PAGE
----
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Genomic assessment of a declining game bird reveals cryptic genetic structure and insights for population management
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  • Leilton W. Luna,
  • Lisa M. Williams,
  • Kenneth Duren,
  • Reina Tyl,
  • David P. L. Toews,
  • Julian D. Avery
Leilton W. Luna
Penn State

Corresponding Author:[email protected]

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Lisa M. Williams
Pennsylvania Game Commission
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Kenneth Duren
Pennsylvania Game Commission
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Reina Tyl
Pennsylvania Game Commission
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David P. L. Toews
Penn State
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Julian D. Avery
Penn State
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Population genomics applied to game species conservation can help delineate management units, ensure appropriate harvest levels, and identify populations needing genetic rescue to safeguard their adaptive potential. The ruffed grouse (Bonasa umbellus) is rapidly declining in much of the eastern USA due to a combination of forest maturation and habitat fragmentation. More recently, mortality from West Nile Virus may have affected connectivity of local populations; however, genetic approaches have never explicitly investigated this issue. In this study, we sequenced 54 individual low-coverage (~5X) grouse genomes to characterize population structure and assess migration rates across the landscape to identify potential barriers to gene flow. Surprisingly, we identified two genomic clusters with no clear geographic correlation, with large blocks of genomic differentiation associated with chromosomes 4 and 20, likely due to chromosomal inversions. After excluding these putative inversions from the data set, we found weak but non-significant signals of population subdivision. Estimated gene flow revealed reduced rates of migration in areas with extensive habitat fragmentation, while areas with more habitat continuity showed higher rates of genetic connectivity. Our findings provide a benchmark for wildlife managers to compare and scale the genetic diversity and structure of ruffed grouse populations in Pennsylvania and across the eastern USA, as well as reveal unexpected structural variation in the grouse genome that requires further study to understand its possible effects on individual fitness and population distribution.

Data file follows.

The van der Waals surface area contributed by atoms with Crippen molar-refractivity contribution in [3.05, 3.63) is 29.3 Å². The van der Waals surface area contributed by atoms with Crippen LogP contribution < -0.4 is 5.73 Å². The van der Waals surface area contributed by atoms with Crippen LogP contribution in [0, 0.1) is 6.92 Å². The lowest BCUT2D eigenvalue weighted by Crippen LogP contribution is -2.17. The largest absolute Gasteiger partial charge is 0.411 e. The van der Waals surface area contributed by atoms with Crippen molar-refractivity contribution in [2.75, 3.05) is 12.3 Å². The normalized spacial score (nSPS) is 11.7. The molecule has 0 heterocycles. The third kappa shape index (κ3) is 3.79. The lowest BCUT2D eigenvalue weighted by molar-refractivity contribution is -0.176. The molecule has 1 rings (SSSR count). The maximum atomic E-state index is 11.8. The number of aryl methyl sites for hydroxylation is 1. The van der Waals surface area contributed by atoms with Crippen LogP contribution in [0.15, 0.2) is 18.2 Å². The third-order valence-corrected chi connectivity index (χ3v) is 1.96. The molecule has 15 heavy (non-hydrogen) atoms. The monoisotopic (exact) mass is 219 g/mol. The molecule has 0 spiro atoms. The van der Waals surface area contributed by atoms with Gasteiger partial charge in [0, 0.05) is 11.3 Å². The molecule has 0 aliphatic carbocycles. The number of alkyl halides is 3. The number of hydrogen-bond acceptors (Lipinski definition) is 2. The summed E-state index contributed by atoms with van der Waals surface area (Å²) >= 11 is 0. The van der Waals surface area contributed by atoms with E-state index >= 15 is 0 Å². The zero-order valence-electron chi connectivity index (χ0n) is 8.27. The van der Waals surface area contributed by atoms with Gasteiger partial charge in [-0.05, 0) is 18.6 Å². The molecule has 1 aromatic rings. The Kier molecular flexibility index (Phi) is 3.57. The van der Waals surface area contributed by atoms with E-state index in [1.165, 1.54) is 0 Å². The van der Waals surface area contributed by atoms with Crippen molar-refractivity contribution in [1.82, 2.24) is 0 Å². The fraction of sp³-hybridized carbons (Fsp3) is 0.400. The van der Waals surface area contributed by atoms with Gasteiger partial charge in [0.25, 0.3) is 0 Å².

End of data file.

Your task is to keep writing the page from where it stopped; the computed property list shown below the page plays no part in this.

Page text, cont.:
25 Mar 2023Submitted to Molecular Ecology
25 Mar 2023Submission Checks Completed
25 Mar 2023Assigned to Editor
25 Mar 2023Review(s) Completed, Editorial Evaluation Pending
25 Apr 2023Reviewer(s) Assigned
19 Jun 2023Editorial Decision: Revise Minor
24 Jul 20231st Revision Received
26 Jul 2023Assigned to Editor
26 Jul 2023Submission Checks Completed
26 Jul 2023Review(s) Completed, Editorial Evaluation Pending
18 Aug 2023Editorial Decision: Revise Minor
23 Aug 20232nd Revision Received
24 Aug 2023Submission Checks Completed
24 Aug 2023Assigned to Editor
24 Aug 2023Review(s) Completed, Editorial Evaluation Pending
30 Aug 2023Editorial Decision: Accept